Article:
Orientation length?

Specialties Emergency


Specializes in ED, Cardiac-step down, tele, med surg.

I'll be going back to the ER in about a month having been out of the specialty for 7 months. The facility I'm going to said they usually give nurses 4 days of orientation. I'm sure they will extend it for me but I don't like extending orientation, should I just ask for more up front? Do you think it's possible for someone to get up to speed in 4 days having been away for 7 months? I'm sure they won't throw me into a high acuity section right away.

Specializes in EMS, ED, Trauma, CEN, CPEN, TCRN.

I got 9 shifts of orientation at a Level 1, but they put me in the trauma/high acuity stuff right away, though. And triage. lol

If it's a small/not busy ER with lower acuity, you might find that 4 is sufficient. Most of the time it's just about learning where things are (supplies and departments) and how to move your patients through to dispo. Is it a different charting system than you've used before?

Specializes in ED, Cardiac-step down, tele, med surg.

It's a smaller ER, 18 beds with an average census of 80 visits a day. I doubt the census would be this low all the time, however. It's not a trauma center, but the manager said the acuity was high. It's a different charting system (IPEX) or something like that which is and old system but I was told it is easy. I'm used to higher volume ERs with a visit range of 180 to 300 visits a day but they had more support services like phlebotomists. I'll be doing my own blood draws and pushing my patients up to their rooms.

Specializes in Pediatrics Retired.

Sounds like 4 days will give you enough time to identify what questions you may have about their procedures.

Well, I'm admittedly somewhat a "precautionist."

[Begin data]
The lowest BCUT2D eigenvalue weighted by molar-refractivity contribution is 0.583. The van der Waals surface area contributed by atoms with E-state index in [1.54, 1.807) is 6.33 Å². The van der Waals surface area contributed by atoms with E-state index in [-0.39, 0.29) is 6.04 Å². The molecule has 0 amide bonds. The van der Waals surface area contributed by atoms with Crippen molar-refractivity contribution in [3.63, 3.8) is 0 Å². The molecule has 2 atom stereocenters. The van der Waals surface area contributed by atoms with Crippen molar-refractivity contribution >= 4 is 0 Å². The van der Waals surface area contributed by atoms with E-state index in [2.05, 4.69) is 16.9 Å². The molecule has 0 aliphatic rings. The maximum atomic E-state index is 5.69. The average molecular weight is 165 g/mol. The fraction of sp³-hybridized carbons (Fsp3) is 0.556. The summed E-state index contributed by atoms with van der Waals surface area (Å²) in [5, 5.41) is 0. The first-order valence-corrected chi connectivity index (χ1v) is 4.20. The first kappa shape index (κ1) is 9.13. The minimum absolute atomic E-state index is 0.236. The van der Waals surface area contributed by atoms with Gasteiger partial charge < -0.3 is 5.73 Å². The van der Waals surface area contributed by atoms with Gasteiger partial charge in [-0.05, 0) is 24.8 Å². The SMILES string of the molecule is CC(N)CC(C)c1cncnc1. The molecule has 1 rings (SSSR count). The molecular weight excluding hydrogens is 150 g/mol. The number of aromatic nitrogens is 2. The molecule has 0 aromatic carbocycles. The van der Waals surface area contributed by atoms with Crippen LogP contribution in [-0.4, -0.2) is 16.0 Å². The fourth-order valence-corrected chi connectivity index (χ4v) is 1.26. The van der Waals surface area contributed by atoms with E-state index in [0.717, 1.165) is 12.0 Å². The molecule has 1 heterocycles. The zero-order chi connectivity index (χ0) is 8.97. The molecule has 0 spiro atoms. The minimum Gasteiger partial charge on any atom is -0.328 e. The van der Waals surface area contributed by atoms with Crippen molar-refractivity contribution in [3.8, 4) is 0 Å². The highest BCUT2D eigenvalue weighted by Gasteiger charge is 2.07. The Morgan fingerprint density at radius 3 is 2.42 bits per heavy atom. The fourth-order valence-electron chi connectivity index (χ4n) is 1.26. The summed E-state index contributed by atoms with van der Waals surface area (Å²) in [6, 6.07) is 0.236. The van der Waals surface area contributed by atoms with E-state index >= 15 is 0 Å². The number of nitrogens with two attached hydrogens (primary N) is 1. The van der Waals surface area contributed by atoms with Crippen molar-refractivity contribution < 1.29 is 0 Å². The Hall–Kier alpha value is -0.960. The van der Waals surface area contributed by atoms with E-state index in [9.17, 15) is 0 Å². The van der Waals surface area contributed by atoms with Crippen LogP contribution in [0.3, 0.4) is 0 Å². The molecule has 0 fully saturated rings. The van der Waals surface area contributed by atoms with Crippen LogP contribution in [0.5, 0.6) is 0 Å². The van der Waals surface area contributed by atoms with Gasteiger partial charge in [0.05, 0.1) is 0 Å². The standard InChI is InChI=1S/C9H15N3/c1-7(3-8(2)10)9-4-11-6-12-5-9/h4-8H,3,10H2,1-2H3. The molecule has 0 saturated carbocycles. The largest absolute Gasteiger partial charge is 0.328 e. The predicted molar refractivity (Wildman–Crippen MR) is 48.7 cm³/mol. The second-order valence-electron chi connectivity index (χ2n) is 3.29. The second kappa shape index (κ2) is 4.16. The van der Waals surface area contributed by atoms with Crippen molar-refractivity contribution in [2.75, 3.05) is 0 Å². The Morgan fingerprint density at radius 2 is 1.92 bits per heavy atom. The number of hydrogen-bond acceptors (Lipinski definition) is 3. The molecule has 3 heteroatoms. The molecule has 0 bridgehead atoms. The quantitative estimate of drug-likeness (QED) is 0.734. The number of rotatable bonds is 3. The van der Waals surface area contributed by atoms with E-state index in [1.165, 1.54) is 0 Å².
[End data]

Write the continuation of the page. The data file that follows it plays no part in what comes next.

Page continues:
You have to learn a new charting system, where everything is, who is who, and, well.....how they roll (that latter thing being what will make or break you if you don't figure it out in whatever time frame they consider reasonable).

Two weeks is still only 6 shifts. I don't think there's a lot of harm in asking for a couple more shifts up front. If necessary, you could say something like, "It may turn out that I don't need them, but it would take off some of the pressure and allow me to focus on making sure I'm doing a great job in my new place."

ED people are go-with-the-flow people, so I know my caution sounds wimpy. It's just meant to be food for thought. :) I would really hate for them to run with the assumption that you're a big shot w/ this Level 1 experience - - for some reason that is a set-up for scrutiny and very high expectations.

Specializes in ED, Cardiac-step down, tele, med surg.

Yeah, I'm definitely not a big shot and I have limited experience with trauma. I'm still pretty green with only about 1 and 1/2 years experience. I think any experienced ED nurse would know that though, so I presumed they knew that when they hired me. I also told them that up front that I was a beginner, not an expert with 10 years experience who can get an IV 95% of the time. I do have my TNCC, but way different than real experience. If they put me in a lower acuity section, like not in the resus/crital rooms right away, I think I'll be fine. I'm okay with triage too, I did lots of that at my last ED. They do 8 hours shifts, so I'm going to ask for 2 weeks orientation.

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